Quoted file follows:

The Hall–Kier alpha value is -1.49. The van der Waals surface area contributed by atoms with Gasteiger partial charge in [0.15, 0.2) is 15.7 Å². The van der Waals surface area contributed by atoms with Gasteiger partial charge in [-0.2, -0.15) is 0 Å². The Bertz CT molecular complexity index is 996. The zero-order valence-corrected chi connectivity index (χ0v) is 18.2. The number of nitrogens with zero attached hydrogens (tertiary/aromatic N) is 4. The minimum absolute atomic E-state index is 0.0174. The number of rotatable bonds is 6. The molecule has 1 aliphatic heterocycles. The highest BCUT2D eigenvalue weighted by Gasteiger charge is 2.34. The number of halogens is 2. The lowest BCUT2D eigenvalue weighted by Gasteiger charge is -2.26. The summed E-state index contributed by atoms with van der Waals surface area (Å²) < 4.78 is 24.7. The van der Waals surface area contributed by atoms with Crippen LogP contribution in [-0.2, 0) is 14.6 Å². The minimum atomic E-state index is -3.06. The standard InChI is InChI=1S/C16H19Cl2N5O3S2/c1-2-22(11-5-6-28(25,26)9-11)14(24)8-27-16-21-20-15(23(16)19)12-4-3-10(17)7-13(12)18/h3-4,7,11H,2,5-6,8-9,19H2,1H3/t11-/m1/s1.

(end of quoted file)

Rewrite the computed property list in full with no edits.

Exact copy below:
The Hall–Kier alpha value is -1.49. The van der Waals surface area contributed by atoms with Gasteiger partial charge in [0.15, 0.2) is 15.7 Å². The van der Waals surface area contributed by atoms with Gasteiger partial charge in [-0.2, -0.15) is 0 Å². The Bertz CT molecular complexity index is 996. The zero-order valence-corrected chi connectivity index (χ0v) is 18.2. The number of nitrogens with zero attached hydrogens (tertiary/aromatic N) is 4. The minimum absolute atomic E-state index is 0.0174. The number of rotatable bonds is 6. The molecule has 1 aliphatic heterocycles. The highest BCUT2D eigenvalue weighted by Gasteiger charge is 2.34. The number of halogens is 2. The lowest BCUT2D eigenvalue weighted by Gasteiger charge is -2.26. The summed E-state index contributed by atoms with van der Waals surface area (Å²) < 4.78 is 24.7. The van der Waals surface area contributed by atoms with Crippen LogP contribution in [-0.2, 0) is 14.6 Å². The minimum atomic E-state index is -3.06. The standard InChI is InChI=1S/C16H19Cl2N5O3S2/c1-2-22(11-5-6-28(25,26)9-11)14(24)8-27-16-21-20-15(23(16)19)12-4-3-10(17)7-13(12)18/h3-4,7,11H,2,5-6,8-9,19H2,1H3/t11-/m1/s1.